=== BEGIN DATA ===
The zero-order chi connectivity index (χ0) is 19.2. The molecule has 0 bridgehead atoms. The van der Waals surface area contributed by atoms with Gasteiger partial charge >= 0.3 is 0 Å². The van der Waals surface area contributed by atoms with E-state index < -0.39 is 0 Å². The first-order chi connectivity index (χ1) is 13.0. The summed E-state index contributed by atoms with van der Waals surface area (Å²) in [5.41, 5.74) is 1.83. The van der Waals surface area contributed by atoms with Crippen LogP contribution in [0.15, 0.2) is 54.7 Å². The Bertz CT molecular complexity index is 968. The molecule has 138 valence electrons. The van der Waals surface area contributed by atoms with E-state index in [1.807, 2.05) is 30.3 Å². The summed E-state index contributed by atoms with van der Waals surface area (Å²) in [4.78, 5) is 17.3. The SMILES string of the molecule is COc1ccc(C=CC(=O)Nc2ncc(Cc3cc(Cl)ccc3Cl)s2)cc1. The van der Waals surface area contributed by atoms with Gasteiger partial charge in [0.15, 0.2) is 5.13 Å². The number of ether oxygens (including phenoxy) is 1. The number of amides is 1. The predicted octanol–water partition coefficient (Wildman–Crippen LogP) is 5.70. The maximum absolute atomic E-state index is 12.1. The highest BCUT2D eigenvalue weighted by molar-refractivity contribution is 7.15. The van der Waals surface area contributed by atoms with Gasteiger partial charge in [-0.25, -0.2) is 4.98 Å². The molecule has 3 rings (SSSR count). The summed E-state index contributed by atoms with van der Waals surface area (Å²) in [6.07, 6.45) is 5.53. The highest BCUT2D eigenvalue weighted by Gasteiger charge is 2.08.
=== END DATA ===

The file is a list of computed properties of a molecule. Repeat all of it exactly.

The zero-order chi connectivity index (χ0) is 19.2. The molecule has 0 bridgehead atoms. The van der Waals surface area contributed by atoms with Gasteiger partial charge >= 0.3 is 0 Å². The van der Waals surface area contributed by atoms with E-state index < -0.39 is 0 Å². The first-order chi connectivity index (χ1) is 13.0. The summed E-state index contributed by atoms with van der Waals surface area (Å²) in [5.41, 5.74) is 1.83. The van der Waals surface area contributed by atoms with Crippen LogP contribution in [0.15, 0.2) is 54.7 Å². The Bertz CT molecular complexity index is 968. The molecule has 138 valence electrons. The van der Waals surface area contributed by atoms with E-state index in [1.807, 2.05) is 30.3 Å². The summed E-state index contributed by atoms with van der Waals surface area (Å²) in [4.78, 5) is 17.3. The SMILES string of the molecule is COc1ccc(C=CC(=O)Nc2ncc(Cc3cc(Cl)ccc3Cl)s2)cc1. The van der Waals surface area contributed by atoms with Gasteiger partial charge in [0.15, 0.2) is 5.13 Å². The number of ether oxygens (including phenoxy) is 1. The number of amides is 1. The predicted octanol–water partition coefficient (Wildman–Crippen LogP) is 5.70. The maximum absolute atomic E-state index is 12.1. The highest BCUT2D eigenvalue weighted by molar-refractivity contribution is 7.15. The van der Waals surface area contributed by atoms with Gasteiger partial charge in [-0.25, -0.2) is 4.98 Å². The molecule has 3 rings (SSSR count). The summed E-state index contributed by atoms with van der Waals surface area (Å²) in [6.07, 6.45) is 5.53. The highest BCUT2D eigenvalue weighted by Gasteiger charge is 2.08.